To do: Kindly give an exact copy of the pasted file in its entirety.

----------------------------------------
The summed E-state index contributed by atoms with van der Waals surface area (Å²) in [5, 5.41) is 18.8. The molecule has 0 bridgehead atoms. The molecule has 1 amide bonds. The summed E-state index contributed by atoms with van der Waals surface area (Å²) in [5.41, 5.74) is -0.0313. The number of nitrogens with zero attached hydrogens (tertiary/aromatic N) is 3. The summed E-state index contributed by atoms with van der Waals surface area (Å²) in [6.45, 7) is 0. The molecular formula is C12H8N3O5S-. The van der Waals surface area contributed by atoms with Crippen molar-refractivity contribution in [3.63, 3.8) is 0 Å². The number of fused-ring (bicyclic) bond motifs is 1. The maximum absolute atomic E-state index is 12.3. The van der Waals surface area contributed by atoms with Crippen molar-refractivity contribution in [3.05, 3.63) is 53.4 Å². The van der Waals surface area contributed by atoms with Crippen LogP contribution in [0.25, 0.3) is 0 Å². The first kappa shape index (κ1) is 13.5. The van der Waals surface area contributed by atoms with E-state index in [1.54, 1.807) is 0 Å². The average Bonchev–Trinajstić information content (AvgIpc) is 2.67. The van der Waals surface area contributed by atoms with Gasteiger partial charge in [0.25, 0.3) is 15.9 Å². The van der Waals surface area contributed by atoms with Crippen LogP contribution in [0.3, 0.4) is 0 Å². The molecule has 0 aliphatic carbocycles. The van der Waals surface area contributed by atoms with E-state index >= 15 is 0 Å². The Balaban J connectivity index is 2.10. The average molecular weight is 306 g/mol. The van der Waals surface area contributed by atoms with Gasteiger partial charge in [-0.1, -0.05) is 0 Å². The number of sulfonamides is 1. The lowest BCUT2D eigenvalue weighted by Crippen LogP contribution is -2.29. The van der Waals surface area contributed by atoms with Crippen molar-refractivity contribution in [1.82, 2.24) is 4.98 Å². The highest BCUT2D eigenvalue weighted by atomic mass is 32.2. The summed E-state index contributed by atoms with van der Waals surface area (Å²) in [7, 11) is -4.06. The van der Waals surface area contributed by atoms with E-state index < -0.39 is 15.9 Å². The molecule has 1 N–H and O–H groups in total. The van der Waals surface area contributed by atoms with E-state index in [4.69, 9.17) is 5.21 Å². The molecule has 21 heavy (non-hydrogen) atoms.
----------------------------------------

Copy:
The summed E-state index contributed by atoms with van der Waals surface area (Å²) in [5, 5.41) is 18.8. The molecule has 0 bridgehead atoms. The molecule has 1 amide bonds. The summed E-state index contributed by atoms with van der Waals surface area (Å²) in [5.41, 5.74) is -0.0313. The number of nitrogens with zero attached hydrogens (tertiary/aromatic N) is 3. The summed E-state index contributed by atoms with van der Waals surface area (Å²) in [6.45, 7) is 0. The molecular formula is C12H8N3O5S-. The van der Waals surface area contributed by atoms with Crippen molar-refractivity contribution in [3.63, 3.8) is 0 Å². The number of fused-ring (bicyclic) bond motifs is 1. The maximum absolute atomic E-state index is 12.3. The van der Waals surface area contributed by atoms with Crippen molar-refractivity contribution in [3.05, 3.63) is 53.4 Å². The van der Waals surface area contributed by atoms with Crippen LogP contribution in [0.25, 0.3) is 0 Å². The first kappa shape index (κ1) is 13.5. The van der Waals surface area contributed by atoms with E-state index in [1.54, 1.807) is 0 Å². The average Bonchev–Trinajstić information content (AvgIpc) is 2.67. The van der Waals surface area contributed by atoms with Gasteiger partial charge in [0.25, 0.3) is 15.9 Å². The van der Waals surface area contributed by atoms with Crippen LogP contribution in [0.3, 0.4) is 0 Å². The molecule has 0 aliphatic carbocycles. The van der Waals surface area contributed by atoms with E-state index >= 15 is 0 Å². The Balaban J connectivity index is 2.10. The average molecular weight is 306 g/mol. The van der Waals surface area contributed by atoms with Gasteiger partial charge in [-0.1, -0.05) is 0 Å². The number of sulfonamides is 1. The lowest BCUT2D eigenvalue weighted by Crippen LogP contribution is -2.29. The van der Waals surface area contributed by atoms with Crippen molar-refractivity contribution in [1.82, 2.24) is 4.98 Å². The highest BCUT2D eigenvalue weighted by atomic mass is 32.2. The summed E-state index contributed by atoms with van der Waals surface area (Å²) in [7, 11) is -4.06. The van der Waals surface area contributed by atoms with E-state index < -0.39 is 15.9 Å². The molecule has 1 N–H and O–H groups in total. The van der Waals surface area contributed by atoms with E-state index in [4.69, 9.17) is 5.21 Å². The molecule has 21 heavy (non-hydrogen) atoms.